Cella and a very wealthy Orange County rancher and developer, Richard O'Neill, formed a political and business alliance known as "Dick and Doc," that was, in effect, a shadow government. It placed four sycophants [Ralph Diedrich, Caspers, Robert Battin, & Ralph Clark] on the five-member Board of Supervisors [three Democrats plus Republican Ronald Caspers], and Cella's Santa Ana medical clinic [he owned two hospitals] had a wing devoted to political operations.Writes Walters, back in 1975, he and his reporting partner, Al Donner, worked laboriously on a story about the “Cella-O’Neill machine”:
While I concentrated on Orange County, [my partner] delved into [State Controller Ken] Cory's appointments of campaign donors and their relatives as "inheritance tax referees" – some of whom were tied to the Orange County machine.Back in 1976, Walters and Donner suggested that the death of Caspers and Harber was a major blow to the Dick and Doc operation—perhaps the beginning of the end for the "shadow government":
The deeper we dug, the more tangled the story became, such as the murder of one tax referee*** as he desperately sought reappointment by Cory, and the never-solved mystery of a yacht that vanished off Baja California. There were 10 people aboard, including the machine's chief political operative, Fred Harber, and Ronald Caspers, an Orange County supervisor and banker who had financed the hospitals.
We uncovered indications of Mafia involvement, including an obscure company partially owned by a known Mafia figure from Las Vegas who was involved in one Orange County land deal.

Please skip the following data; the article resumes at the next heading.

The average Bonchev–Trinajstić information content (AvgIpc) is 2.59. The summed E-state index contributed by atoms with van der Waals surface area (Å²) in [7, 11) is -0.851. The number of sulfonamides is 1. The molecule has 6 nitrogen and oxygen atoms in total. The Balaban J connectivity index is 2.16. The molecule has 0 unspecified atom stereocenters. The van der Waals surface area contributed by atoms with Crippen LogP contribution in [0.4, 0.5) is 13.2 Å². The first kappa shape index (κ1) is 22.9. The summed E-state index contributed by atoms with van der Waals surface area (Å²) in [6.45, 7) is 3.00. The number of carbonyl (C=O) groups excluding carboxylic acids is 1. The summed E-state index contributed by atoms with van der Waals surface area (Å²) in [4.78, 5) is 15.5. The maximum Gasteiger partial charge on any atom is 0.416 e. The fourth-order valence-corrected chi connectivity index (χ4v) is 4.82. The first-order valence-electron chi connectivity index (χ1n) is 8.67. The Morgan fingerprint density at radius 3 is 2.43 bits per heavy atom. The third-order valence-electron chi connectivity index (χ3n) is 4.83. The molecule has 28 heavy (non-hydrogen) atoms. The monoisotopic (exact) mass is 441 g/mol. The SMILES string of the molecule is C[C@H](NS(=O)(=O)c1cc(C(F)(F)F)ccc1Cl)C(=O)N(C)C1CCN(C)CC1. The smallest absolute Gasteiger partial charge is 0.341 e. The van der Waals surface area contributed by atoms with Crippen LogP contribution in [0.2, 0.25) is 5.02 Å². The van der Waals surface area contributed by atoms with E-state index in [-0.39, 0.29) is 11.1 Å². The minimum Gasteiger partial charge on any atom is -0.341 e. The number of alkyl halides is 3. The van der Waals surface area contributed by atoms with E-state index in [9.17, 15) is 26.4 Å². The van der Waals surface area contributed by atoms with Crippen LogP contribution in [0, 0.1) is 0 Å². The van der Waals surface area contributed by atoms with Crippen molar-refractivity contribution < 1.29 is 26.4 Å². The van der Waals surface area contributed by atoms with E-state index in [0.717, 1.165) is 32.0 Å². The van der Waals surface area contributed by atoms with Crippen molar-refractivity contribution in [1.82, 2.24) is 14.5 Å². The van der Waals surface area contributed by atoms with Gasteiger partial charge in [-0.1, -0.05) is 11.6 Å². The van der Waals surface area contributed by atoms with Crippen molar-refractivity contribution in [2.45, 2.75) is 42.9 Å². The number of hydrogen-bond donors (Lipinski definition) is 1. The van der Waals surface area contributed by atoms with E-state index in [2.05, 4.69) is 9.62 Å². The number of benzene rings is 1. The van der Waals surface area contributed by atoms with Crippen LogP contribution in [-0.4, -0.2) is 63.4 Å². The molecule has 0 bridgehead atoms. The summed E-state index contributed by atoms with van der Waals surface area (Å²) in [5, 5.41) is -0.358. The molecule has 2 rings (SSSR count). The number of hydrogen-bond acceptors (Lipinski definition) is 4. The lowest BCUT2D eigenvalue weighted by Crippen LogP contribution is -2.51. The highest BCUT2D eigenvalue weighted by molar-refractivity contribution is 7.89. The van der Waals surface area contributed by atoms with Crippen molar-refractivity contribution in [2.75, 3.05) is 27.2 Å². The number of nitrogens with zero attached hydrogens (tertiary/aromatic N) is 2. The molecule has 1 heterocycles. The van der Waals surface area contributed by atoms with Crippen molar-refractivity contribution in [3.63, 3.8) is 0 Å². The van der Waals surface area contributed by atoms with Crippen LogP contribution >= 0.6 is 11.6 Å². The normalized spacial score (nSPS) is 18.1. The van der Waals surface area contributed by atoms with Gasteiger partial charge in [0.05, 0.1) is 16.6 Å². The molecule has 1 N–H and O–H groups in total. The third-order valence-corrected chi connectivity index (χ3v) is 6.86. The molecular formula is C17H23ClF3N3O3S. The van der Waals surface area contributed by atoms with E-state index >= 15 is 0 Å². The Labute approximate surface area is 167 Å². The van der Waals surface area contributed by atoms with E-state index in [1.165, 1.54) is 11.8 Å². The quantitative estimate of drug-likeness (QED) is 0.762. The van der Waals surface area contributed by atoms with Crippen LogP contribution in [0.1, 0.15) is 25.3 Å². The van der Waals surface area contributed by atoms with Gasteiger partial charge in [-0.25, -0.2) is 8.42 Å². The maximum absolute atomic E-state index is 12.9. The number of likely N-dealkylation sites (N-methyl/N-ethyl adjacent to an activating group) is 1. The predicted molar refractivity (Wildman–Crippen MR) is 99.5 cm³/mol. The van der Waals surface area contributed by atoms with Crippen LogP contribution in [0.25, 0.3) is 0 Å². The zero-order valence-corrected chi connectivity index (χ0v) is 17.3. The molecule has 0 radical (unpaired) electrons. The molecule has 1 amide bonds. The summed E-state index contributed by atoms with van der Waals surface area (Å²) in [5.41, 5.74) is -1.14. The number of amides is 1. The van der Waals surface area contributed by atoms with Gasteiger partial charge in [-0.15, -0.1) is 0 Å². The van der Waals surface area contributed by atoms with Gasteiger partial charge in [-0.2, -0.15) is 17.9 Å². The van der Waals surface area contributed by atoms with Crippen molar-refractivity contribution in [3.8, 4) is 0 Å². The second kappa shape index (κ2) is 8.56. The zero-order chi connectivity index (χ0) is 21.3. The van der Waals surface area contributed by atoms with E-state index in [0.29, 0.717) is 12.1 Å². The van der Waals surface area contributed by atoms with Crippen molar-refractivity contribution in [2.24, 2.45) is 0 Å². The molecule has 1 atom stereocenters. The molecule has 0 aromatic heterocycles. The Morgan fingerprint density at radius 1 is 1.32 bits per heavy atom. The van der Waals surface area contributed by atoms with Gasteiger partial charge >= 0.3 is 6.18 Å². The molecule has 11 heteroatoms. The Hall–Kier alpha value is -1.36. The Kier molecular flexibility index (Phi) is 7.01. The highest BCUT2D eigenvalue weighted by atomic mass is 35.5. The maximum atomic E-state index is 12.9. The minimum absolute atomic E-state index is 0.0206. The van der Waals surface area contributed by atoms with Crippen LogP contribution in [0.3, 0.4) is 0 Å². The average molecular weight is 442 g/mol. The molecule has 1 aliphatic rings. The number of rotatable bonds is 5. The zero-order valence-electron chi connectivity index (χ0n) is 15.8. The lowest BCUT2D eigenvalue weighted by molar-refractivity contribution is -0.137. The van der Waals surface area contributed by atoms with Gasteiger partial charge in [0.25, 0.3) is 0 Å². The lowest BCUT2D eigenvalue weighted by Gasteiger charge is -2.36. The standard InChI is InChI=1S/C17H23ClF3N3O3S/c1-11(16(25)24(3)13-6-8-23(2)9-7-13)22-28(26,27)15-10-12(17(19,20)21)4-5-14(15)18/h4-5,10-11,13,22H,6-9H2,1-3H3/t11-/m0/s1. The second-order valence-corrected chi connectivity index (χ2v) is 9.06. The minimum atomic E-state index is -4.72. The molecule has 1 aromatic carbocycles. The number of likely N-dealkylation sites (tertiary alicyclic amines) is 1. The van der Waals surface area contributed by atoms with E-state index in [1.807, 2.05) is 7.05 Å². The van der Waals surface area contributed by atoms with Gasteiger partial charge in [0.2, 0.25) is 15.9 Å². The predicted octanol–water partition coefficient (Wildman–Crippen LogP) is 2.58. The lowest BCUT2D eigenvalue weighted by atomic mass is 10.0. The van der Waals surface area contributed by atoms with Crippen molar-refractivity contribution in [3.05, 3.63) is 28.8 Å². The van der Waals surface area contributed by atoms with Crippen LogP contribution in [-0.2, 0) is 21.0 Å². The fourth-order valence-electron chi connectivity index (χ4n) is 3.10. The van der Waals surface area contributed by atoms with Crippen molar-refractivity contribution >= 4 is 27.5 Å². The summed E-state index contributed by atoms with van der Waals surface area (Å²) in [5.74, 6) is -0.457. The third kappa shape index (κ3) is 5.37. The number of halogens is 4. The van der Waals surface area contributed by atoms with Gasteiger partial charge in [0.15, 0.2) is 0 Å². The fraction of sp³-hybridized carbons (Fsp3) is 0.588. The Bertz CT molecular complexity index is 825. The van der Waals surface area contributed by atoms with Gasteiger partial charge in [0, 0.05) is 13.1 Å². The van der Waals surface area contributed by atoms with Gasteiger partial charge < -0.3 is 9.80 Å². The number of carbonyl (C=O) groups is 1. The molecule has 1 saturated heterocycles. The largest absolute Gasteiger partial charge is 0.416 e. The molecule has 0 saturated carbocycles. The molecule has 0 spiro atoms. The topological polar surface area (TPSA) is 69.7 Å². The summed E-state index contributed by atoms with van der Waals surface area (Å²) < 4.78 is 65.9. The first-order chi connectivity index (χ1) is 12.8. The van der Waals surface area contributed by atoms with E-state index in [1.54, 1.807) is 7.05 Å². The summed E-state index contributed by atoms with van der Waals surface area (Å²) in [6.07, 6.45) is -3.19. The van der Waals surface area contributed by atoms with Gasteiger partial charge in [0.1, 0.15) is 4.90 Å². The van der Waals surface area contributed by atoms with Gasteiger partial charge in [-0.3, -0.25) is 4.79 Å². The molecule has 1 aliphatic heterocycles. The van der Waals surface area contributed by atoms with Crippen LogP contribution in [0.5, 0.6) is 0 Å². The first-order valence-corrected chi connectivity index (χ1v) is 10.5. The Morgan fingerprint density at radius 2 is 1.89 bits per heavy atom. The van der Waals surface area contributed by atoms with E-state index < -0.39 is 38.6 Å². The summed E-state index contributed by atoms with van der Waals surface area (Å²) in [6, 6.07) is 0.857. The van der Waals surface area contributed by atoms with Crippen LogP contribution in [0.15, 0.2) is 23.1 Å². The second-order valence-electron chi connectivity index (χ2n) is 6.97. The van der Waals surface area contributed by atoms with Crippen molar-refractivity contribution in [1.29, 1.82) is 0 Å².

Donner and I wrote thousands of words, but we always suspected that we had barely scratched the surface.
With Harber’s passing, Cella was forced to move into the open, and investigators began taking an interest in his complex of business affairs. Orange County District Attorney Cecil Hicks, perhaps the only major Orange County official openly hostile to Cella and O’Neill, has called Cella the man behind “a shadow government”.THE EL TORO LAND DEAL. Also back in 76, Walters and Donner reported:
The influence of Cella and O’Neill in county government is apparent in many ways. A prime example is the El Toro case. El Toro Land Company was formed as a partnership in 1970 to develop a 39-acre parcel along the San Diego Freeway in Orange County. One of the original partners, with a $25,000 investment, was Albert Parvin, one-time Las Vegas casino-owner and head of the Parvin-Dohrmann Company and the Parvin Foundation. Meyer Lansky, reputed Mafia financial brain, was one of Parvin’s partners in the Flamingo Hotel and the Parvin Foundation had former Supreme Court Justice William O. Douglas on its payroll for $12,000 per year – a revelation that sparked an impeachment effort against Douglas several years ago. Cella, O’Neill and Harber bought into El Toro Land in 1971 and remain as major partners, along with Parvin, according to corporate records. Shortly after they bought in, the Orange County Board of Supervisors took emergency action to establish a freeway interchange adjacent to that property and the land increased in value by 600 percent, county records show. (See Unscrambling Dick and Doc’s financial and political empire, California Journal; January 1976)TAKING OUT ALTON ALLEN. To get a sense of the ethics of Cella/O’Neill's boy Caspers, consider this account, written by the chair of the OC GOP during this period, Tom Rogers:
The incumbent in the 5th [OC Supervisorial] district was [Republican] Alton Allen [born: 1897], a retired banker, who lived in … Laguna Beach….At this point, Rogers turns briefly to Tom Fuentes:
Allen was widely respected for his representation of the 5th District, which included the beach communities of Newport, Balboa, Laguna, and San Clemente, plus the vast inland areas held by the Irvine Ranch and the Rancho Mission Viejo, with thousands of acres devoted to agricultural production.